Saturday, February 22, 2014

WSO2 ESB Performance Round 7.5

Sometime ago, there was performance blog saying that some of the performance stats published on WSO2 ESB are incorrect and flawed. So, WSO2 ESB team has carried out some investigations on these and published the latest performance test results based on their latest release WSO2 ESB 4.8.1.

The latest round of performance testing results published by WSO2: WSO2 ESB Performance Round 7.5

The following table and graph show the summary results of the performance test. This graph takes the average across all message sizes.

The tests has been conducted against number of leading open source ESB's and it is proven that WSO2 ESB ahead in almost all the scenarios.

You can download the latest WSO2 ESB 4.8.1 at WSO2 Enterprise Service Bus

The user guide and the documentation can be found at WSO2ESB Documentation

Saturday, February 8, 2014

Securing your Web Service with OAuth2 using WSO2 IS


Web applications sometimes need access to certain user information in another web service. In such a case how do you get your app authorized, on behalf of user, against that web service? Years ago this problem was solved by user giving their credentials to web application and then the web application uses them to authenticate itself against the web service. But, in user’s perspective, giving away their credentials to another web application to log in as himself, is not a good story, because with user credentials, web application gets the full control of user account until user changes their password. People needed a solution for this, and they came up with a variety of solutions such as Google AuthSub, AOL OpenAuth, Yahoo BBAuth, Upcoming api, Flickr api, Amazon Web Services api [1] etc. But there were a lot of differences between each of them, and so people needed a standard for this. This is where OAuth came into play.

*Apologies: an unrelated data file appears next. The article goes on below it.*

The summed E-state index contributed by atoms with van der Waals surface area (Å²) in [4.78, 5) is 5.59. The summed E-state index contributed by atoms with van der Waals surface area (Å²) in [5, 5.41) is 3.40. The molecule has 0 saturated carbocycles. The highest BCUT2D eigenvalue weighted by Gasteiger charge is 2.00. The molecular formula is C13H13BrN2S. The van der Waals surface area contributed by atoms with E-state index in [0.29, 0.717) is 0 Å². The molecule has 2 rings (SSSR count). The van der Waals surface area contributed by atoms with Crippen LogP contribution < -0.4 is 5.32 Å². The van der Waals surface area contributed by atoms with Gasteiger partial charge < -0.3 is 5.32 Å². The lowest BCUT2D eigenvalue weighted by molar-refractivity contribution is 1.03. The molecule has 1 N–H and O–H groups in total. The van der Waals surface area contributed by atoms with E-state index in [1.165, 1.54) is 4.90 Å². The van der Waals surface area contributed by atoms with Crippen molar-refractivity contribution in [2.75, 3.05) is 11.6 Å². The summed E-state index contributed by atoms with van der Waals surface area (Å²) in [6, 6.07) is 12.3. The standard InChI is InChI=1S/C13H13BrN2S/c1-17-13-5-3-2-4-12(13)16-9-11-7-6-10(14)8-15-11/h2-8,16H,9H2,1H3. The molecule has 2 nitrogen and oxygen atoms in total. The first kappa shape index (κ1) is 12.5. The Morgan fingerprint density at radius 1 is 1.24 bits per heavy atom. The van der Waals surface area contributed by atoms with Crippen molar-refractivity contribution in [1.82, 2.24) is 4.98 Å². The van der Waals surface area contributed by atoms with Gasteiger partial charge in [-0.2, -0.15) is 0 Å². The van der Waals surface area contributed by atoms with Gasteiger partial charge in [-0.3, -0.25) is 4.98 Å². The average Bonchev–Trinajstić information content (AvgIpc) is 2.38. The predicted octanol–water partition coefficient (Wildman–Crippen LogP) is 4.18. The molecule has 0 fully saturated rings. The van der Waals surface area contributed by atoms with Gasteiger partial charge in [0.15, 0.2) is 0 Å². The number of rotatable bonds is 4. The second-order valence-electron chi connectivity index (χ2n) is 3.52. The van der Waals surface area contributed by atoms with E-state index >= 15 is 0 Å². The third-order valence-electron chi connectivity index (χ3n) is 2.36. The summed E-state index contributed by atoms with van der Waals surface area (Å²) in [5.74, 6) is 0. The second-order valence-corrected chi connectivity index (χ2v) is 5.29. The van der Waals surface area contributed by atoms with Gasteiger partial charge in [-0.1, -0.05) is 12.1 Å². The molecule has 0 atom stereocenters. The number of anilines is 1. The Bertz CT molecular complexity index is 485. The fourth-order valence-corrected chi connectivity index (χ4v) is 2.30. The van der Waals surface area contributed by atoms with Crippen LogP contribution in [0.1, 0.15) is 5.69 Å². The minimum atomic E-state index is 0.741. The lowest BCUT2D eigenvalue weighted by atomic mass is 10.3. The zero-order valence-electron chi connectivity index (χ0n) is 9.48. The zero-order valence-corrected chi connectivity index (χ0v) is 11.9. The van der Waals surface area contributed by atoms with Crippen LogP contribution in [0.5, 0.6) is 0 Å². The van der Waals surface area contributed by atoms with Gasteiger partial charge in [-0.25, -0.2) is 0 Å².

What is OAuth?

OAuth is an open protocol which enables an application to access certain user information or resource from another web service, without giving user credential for the web service to the web application. For example, a user needs to allow a third party application to change his twitter profile picture. When OAuth is used for authorization, it allows 3rd party application to change user’s profile picture after user authorize it to do so without giving credentials directly to the web application.